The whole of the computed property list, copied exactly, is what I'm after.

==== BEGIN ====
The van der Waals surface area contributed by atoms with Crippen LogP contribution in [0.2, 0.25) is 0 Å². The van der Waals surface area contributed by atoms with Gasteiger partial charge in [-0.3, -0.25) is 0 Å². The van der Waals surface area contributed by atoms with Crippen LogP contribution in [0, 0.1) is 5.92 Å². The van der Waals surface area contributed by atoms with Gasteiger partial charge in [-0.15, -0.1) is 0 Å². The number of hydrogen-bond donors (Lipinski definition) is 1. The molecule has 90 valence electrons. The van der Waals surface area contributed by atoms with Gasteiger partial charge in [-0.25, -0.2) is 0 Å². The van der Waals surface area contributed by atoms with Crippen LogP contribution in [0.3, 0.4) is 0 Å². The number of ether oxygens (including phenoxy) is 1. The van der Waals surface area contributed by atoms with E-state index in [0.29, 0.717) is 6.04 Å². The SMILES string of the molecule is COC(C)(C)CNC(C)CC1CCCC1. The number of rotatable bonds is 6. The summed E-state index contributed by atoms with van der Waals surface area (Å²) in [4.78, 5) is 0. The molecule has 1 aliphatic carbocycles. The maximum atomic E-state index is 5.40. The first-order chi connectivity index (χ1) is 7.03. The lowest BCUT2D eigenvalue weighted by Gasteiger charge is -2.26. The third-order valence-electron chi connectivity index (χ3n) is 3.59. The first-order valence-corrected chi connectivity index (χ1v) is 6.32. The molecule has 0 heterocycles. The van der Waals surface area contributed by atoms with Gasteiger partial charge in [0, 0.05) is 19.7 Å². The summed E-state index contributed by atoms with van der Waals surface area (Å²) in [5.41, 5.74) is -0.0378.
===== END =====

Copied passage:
The van der Waals surface area contributed by atoms with Crippen LogP contribution in [0.2, 0.25) is 0 Å². The van der Waals surface area contributed by atoms with Gasteiger partial charge in [-0.3, -0.25) is 0 Å². The van der Waals surface area contributed by atoms with Crippen LogP contribution in [0, 0.1) is 5.92 Å². The van der Waals surface area contributed by atoms with Gasteiger partial charge in [-0.15, -0.1) is 0 Å². The number of hydrogen-bond donors (Lipinski definition) is 1. The molecule has 90 valence electrons. The van der Waals surface area contributed by atoms with Gasteiger partial charge in [-0.25, -0.2) is 0 Å². The van der Waals surface area contributed by atoms with Crippen LogP contribution in [0.3, 0.4) is 0 Å². The number of ether oxygens (including phenoxy) is 1. The van der Waals surface area contributed by atoms with E-state index in [0.29, 0.717) is 6.04 Å². The SMILES string of the molecule is COC(C)(C)CNC(C)CC1CCCC1. The number of rotatable bonds is 6. The summed E-state index contributed by atoms with van der Waals surface area (Å²) in [4.78, 5) is 0. The molecule has 1 aliphatic carbocycles. The maximum atomic E-state index is 5.40. The first-order chi connectivity index (χ1) is 7.03. The lowest BCUT2D eigenvalue weighted by Gasteiger charge is -2.26. The third-order valence-electron chi connectivity index (χ3n) is 3.59. The first-order valence-corrected chi connectivity index (χ1v) is 6.32. The molecule has 0 heterocycles. The van der Waals surface area contributed by atoms with Gasteiger partial charge in [0, 0.05) is 19.7 Å². The summed E-state index contributed by atoms with van der Waals surface area (Å²) in [5.41, 5.74) is -0.0378.